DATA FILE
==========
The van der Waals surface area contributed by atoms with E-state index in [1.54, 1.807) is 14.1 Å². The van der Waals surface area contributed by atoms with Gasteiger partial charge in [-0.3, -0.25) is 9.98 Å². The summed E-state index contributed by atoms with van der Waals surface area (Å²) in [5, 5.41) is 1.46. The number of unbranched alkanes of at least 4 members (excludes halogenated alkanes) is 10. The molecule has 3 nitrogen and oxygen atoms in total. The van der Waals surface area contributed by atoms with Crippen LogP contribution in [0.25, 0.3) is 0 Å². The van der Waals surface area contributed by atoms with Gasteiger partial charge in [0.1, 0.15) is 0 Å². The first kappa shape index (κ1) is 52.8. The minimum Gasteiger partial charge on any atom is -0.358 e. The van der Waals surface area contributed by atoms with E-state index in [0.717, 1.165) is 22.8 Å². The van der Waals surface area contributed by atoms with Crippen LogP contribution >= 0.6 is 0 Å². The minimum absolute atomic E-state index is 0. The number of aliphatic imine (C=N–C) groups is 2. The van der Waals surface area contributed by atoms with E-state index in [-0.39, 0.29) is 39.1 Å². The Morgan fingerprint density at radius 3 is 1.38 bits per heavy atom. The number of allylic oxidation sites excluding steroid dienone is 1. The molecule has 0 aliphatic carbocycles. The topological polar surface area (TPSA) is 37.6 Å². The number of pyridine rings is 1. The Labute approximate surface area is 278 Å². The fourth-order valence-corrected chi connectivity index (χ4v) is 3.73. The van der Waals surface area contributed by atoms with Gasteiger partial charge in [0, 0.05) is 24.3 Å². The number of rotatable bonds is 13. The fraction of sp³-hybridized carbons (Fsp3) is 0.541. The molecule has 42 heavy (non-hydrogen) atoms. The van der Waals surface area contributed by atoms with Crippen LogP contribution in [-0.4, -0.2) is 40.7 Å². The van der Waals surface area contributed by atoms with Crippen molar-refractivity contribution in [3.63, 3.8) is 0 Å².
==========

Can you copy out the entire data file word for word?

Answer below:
The van der Waals surface area contributed by atoms with E-state index in [1.54, 1.807) is 14.1 Å². The van der Waals surface area contributed by atoms with Gasteiger partial charge in [-0.3, -0.25) is 9.98 Å². The summed E-state index contributed by atoms with van der Waals surface area (Å²) in [5, 5.41) is 1.46. The number of unbranched alkanes of at least 4 members (excludes halogenated alkanes) is 10. The molecule has 3 nitrogen and oxygen atoms in total. The van der Waals surface area contributed by atoms with Crippen LogP contribution in [0.25, 0.3) is 0 Å². The van der Waals surface area contributed by atoms with Gasteiger partial charge in [0.1, 0.15) is 0 Å². The first kappa shape index (κ1) is 52.8. The minimum Gasteiger partial charge on any atom is -0.358 e. The van der Waals surface area contributed by atoms with E-state index in [0.717, 1.165) is 22.8 Å². The van der Waals surface area contributed by atoms with Crippen LogP contribution >= 0.6 is 0 Å². The minimum absolute atomic E-state index is 0. The number of aliphatic imine (C=N–C) groups is 2. The van der Waals surface area contributed by atoms with E-state index in [-0.39, 0.29) is 39.1 Å². The Morgan fingerprint density at radius 3 is 1.38 bits per heavy atom. The number of allylic oxidation sites excluding steroid dienone is 1. The molecule has 0 aliphatic carbocycles. The topological polar surface area (TPSA) is 37.6 Å². The number of pyridine rings is 1. The Labute approximate surface area is 278 Å². The fourth-order valence-corrected chi connectivity index (χ4v) is 3.73. The van der Waals surface area contributed by atoms with Gasteiger partial charge in [0, 0.05) is 24.3 Å². The number of rotatable bonds is 13. The fraction of sp³-hybridized carbons (Fsp3) is 0.541. The molecule has 42 heavy (non-hydrogen) atoms. The van der Waals surface area contributed by atoms with Crippen LogP contribution in [-0.4, -0.2) is 40.7 Å². The van der Waals surface area contributed by atoms with Crippen molar-refractivity contribution in [3.63, 3.8) is 0 Å².